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Jeramey R. Brown v. Joe Gulash


January 4, 2011


The opinion of the court was delivered by: J. Phil Gilbert District Judge


This matter comes before the Court on the motion for summary judgment filed by defendants Besson and Fritschle (Doc. 176). Plaintiff Jeramey R. Brown has responded to the motion (Doc. 220), and Besson and Fritschle have replied to that response (Doc. 237).

I. Background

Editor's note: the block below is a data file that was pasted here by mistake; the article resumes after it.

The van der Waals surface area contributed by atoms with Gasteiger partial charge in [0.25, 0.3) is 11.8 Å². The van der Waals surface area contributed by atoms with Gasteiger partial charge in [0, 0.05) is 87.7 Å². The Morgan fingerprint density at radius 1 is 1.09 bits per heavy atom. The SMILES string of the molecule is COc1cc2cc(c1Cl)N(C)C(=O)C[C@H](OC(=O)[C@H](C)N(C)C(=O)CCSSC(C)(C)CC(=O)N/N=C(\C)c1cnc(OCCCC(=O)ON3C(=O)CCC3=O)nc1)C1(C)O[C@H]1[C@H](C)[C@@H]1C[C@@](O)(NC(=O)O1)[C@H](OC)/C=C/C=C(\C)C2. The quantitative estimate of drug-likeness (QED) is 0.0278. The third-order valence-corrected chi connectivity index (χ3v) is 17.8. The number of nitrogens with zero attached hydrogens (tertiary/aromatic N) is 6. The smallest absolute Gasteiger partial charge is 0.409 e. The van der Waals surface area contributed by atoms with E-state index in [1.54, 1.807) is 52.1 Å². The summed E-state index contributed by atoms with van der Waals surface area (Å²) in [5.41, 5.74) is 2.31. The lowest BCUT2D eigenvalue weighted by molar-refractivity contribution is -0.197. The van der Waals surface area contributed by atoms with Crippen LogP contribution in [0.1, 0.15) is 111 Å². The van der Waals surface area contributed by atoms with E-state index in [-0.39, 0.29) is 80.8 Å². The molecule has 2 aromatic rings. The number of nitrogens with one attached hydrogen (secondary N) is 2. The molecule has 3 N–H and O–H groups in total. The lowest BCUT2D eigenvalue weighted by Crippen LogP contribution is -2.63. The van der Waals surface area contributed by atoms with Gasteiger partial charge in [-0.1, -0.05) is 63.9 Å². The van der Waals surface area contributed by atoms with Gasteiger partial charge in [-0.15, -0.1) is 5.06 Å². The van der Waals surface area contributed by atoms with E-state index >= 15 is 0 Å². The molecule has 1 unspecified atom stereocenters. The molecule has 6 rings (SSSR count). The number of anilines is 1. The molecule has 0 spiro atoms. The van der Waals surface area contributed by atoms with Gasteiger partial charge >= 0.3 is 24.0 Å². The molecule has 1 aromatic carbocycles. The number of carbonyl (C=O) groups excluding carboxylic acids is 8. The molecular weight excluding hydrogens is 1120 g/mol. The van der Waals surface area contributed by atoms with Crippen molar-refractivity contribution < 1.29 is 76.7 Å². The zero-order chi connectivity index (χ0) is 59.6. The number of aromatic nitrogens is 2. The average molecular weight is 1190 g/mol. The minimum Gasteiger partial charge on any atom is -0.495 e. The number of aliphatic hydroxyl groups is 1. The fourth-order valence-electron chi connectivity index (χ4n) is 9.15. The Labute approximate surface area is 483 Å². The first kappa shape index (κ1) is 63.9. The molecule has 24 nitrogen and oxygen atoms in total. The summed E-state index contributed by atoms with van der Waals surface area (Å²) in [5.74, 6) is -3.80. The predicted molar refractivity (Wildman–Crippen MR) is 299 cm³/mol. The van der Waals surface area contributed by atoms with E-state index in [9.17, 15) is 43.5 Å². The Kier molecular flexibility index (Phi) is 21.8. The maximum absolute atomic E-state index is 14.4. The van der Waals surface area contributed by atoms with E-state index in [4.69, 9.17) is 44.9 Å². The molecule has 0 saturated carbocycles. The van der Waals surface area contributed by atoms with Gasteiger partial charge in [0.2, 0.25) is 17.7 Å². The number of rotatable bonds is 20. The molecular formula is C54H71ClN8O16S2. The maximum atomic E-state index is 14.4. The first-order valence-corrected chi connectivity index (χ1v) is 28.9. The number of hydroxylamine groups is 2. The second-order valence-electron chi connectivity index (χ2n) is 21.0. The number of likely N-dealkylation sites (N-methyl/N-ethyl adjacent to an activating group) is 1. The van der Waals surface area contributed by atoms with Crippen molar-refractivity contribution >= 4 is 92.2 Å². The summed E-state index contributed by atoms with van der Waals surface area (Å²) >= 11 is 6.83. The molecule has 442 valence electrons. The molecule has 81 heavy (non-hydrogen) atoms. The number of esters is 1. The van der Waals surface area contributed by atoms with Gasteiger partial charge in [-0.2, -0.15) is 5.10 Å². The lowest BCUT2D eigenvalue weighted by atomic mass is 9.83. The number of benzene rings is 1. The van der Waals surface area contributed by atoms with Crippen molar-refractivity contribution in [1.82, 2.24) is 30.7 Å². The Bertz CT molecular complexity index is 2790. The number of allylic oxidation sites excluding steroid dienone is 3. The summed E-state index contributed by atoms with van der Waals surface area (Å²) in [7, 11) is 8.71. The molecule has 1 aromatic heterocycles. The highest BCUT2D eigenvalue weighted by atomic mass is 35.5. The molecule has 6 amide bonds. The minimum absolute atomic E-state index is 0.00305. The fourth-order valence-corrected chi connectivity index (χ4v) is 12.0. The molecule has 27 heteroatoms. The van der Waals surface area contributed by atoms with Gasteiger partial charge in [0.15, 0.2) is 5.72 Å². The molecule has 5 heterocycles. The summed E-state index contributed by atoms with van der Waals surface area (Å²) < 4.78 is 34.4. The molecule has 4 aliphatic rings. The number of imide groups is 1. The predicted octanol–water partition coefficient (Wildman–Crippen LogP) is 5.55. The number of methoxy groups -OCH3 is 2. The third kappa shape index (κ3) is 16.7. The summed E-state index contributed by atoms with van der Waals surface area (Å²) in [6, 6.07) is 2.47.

Brown was convicted of murdering Michael Keller, a resident of Granite City, Illinois. The conviction was reversed on appeal, and the case was remanded for a new trial. While awaiting a new trial, Brown was housed in the Madison County Jail from January 2006 until July 2008, the same place he had been housed prior to his conviction. Brown's complaints in this case arose from that detention. Specifically, Brown alleges that: (1) he was denied the opportunity to fast during Ramadan and, therefore, he was unable to practice his Muslim faith; (2) he was held in the segregation unit at the jail for at least 16 months without due process of law; (3) he was denied his First Amendment rights by restrictions placed on the types of books and magazines he could have delivered to him in the jail; (4) he was denied the opportunity for exercise; (5) he was deprived of adequate sleep because he was awoken every half-hour at night and also during the day due to "incessant noise" purposefully made by jail staff; (6) the jail has violated his "privacy rights" because its records include many false statements and entries concerning Brown's behavior and that such false entries may be used to determine his prison placement; (7) the jail's commissary overcharges inmates for hygiene items; (8) the jail monitored all of his telephone conversations -- including conversations with his attorneys -- and the jail (and its telephone service provider) impose "exorbitant charges" on the collect calls he made from the jail; (9) that his mail has been opened and copied and passed along to the police. Brown is currently incarcerated at Menard Correctional Center.